Well that felt a lot longer than nearly two years, and the frustration of not being able to visit the Costa Blanca was tempered by the knowledge that sooner or later I would be back. One of the things I promised myself was that when I did return, my next article for the GA Advertiser would be about the first bird I saw on my return.
I had to do a quick reverse on that promise, as I don’t think you would have been interested in House Sparrows or Starlings which of course are abundant around everyone’s house, but my first trip down to the Clot in early September found one of the big success stories of the pandemic shutdown – the captive breeding programme of the endangered Marbled Duck, and the results were immediately evident! Sitting on a log in the scrape area of the Clot were at least six of these birds, with more cruising around on the water.
At the height of the pandemic in 2020. a group of 30 of these rare ducks were raised in the Clot in protective cages. Some of you may have seen the video posted on the Clot de Galvany Facebook page showing how these birds were released in the Spring under the auspices of the Elche Council Environment Department in collaboration with the Valencian Wildlife Service – this was just one of the captive breeding sites in Spain.
You can’t just release rare birds and hope for the best – you have to make sure that the conditions are right for them to live and breed in the area, and to this end it is evident that a lot of work has been done. Marbled Teals have specific requirements including medium sized pools with plenty of reedbed cover, and the area known as the scrape (the patch next to the Charco pool) has been deepened from its previous shallow state whilst preserving stands of reeds to provide cover. You may also see them on the Charco pool, but they generally avoid the large central lagoon. You will also notice that nesting boxes for these birds have been erected in suitable areas.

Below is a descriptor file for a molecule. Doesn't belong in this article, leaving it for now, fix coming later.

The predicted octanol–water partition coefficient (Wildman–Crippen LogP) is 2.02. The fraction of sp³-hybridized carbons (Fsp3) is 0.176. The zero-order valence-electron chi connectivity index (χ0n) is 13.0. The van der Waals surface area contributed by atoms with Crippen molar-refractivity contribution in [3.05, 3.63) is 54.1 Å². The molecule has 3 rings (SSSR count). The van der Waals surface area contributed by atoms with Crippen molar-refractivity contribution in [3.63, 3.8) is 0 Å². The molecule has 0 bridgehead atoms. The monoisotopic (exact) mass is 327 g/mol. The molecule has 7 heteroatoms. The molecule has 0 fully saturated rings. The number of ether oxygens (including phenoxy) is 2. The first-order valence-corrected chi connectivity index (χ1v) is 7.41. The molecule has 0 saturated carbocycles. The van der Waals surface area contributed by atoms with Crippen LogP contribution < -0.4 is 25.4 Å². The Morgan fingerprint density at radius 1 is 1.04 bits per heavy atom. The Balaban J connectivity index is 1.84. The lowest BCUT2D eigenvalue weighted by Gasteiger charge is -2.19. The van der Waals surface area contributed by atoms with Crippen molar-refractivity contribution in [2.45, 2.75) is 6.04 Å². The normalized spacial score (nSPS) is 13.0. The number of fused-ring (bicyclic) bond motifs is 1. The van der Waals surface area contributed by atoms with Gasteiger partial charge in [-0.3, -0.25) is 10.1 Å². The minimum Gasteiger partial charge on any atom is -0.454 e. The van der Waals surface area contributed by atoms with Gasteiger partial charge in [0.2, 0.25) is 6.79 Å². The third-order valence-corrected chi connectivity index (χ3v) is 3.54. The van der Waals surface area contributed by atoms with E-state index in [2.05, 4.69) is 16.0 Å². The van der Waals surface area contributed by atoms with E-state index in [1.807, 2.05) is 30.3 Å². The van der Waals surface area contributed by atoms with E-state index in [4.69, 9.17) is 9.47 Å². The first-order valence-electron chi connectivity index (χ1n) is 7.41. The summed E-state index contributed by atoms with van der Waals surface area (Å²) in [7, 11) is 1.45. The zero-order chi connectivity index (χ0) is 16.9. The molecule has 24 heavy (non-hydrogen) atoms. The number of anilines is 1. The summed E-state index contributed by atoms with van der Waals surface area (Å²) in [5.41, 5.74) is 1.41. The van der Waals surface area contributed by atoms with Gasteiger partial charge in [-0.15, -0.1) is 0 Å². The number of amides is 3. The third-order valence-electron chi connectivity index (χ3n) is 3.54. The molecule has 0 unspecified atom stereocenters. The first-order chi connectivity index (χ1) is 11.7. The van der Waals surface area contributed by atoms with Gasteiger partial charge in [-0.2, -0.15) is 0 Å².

Some of these birds are migratory, wintering from North Africa down to the Sahel south of the Sahara, but a fair number of them will remain in our area throughout the year. The greatest dangers to them are loss of habitat, and more depressingly they are being shot by hunters who know neither that the bird is fully protected, nor indeed exactly what type of duck they are aiming at, and the poor Marbled Duck is a very easy target.
A final thought on the chap in my picture – eagle-eyed readers may have noticed that he is wearing a slightly unfortunate leg ring. Let’s hope he doesn’t accidentally migrate to the UK, where although he would be a welcome rarity, he might also become an object of derision…
You can see more photos of our local wildlife by visiting https://marketheridge.smugmug.com/